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March 6, 2024

When the family business is show business

From 'road school' to baby roos, we draw the curtain open for a glimpse of life on the festival circuit with family in tow.

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  • Images: supplied
  • This article was produced in collaboration with The Garden of Unearthly Delights.

The Garden of Unearthly Delights is a big hit with families, so it’s not unexpected that some performers bring theirs along, too. Curious about life on the road, we caught up with a couple of them.


The Garden of Unearthly Delights wraps up late on Sunday, 17 March 2024
Find a show here


Mario the Maker Magician

Family magic

This Adelaide Fringe marks the first visit to Australia by Mario Marchese and his tour manager/wife Katie.

His show for kids Mario the Maker Magician is deliberately loud and seemingly chaotic, with robots, science, magic and making from scrap materials.

“The mantra of the whole show is do what you love, use what you have and have fun,” Mario says. “We like to instil that in the kids’ minds everywhere we perform, and our two kids are a reflection of that, too.”

The entire family spends about seven months of the year on the road, while Mario performs at international Fringe festivals and US theatres and schools. Katie says, after years of touring, transitioning between being away and at home is less about packing, more about the emotional preparation.

“There’s always a little bit of apprehension and excitement,” she says.

“You don’t know what it’s going to be like, but then the second we’re on that plane or in the car, all of that melts away and you just go with it.

“That going with the flow is the best part – once you get into that mind frame of ‘everything’s good’, you kind of take things as they come.”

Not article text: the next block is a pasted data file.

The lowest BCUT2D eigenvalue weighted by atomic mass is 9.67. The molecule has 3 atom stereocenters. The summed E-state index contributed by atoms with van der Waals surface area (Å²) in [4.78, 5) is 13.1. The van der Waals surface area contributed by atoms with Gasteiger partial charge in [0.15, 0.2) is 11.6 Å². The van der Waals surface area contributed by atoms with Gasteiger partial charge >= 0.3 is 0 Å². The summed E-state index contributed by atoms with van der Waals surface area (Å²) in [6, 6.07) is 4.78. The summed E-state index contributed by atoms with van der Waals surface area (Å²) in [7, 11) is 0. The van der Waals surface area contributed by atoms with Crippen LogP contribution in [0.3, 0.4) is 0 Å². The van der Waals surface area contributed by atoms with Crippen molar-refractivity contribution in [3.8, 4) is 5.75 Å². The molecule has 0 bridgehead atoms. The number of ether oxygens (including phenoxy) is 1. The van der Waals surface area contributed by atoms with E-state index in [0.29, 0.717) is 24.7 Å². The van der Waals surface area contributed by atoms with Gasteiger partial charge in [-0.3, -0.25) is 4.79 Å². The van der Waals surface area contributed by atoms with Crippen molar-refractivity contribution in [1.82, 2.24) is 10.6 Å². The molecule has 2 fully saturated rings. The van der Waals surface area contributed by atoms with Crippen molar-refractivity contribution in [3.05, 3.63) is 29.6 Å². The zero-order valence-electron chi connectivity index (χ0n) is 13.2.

Home is Nyack, New York (population 7265) and they return about every five weeks to allow 12-year-old Gigi and 9-year-old Bear to catch up with friends in person. As Mario says, “the business changes according to the children’s needs”.

Meanwhile, Gigi and Bear do ‘road school’ year-round.

“We try not to look at it as the bookwork being schoolwork and everything else is play,” Katie says. “Our travels feed into subjects, like social studies and humanities, and we learn so much about the places we visit.”

Just a wee lassie and laddie working the Edinburgh Fringe

This year, the New York State curriculum includes references to Australia and they’ve been integrating it into real life while in Adelaide.

“We’ve never seen a kangaroo in our lives. Like the kids have gone nuts,” Mario says.

“I think Bear’s favourite thing was at Cleland Wildlife Park and there was a baby kangaroo that literally followed him around for ten minutes.

“You have to understand in New York, all the zoo animals are so far away from the humans, so to be right up close… we keep talking about that.”

Musical director of LIMBO – The Return Sxip Shirey has his wife and son on tour with him while he performs at The Garden of Unearthly Delights, so the two families have been hanging out together. Bear also has a chess buddy in magician Charlie Caper, who he started playing against at Edinburgh Fringe.

Meanwhile, Gigi is connecting with other crafters. “She just finished crocheting a giant baby hippo – it’s like three and a half feet tall. Now, she’s walking around with it everywhere, meeting other people who crochet,” Mario says, adding she loves the freedom she’s been given to go into the festival crowds and engage with people as she hands out his show flyers.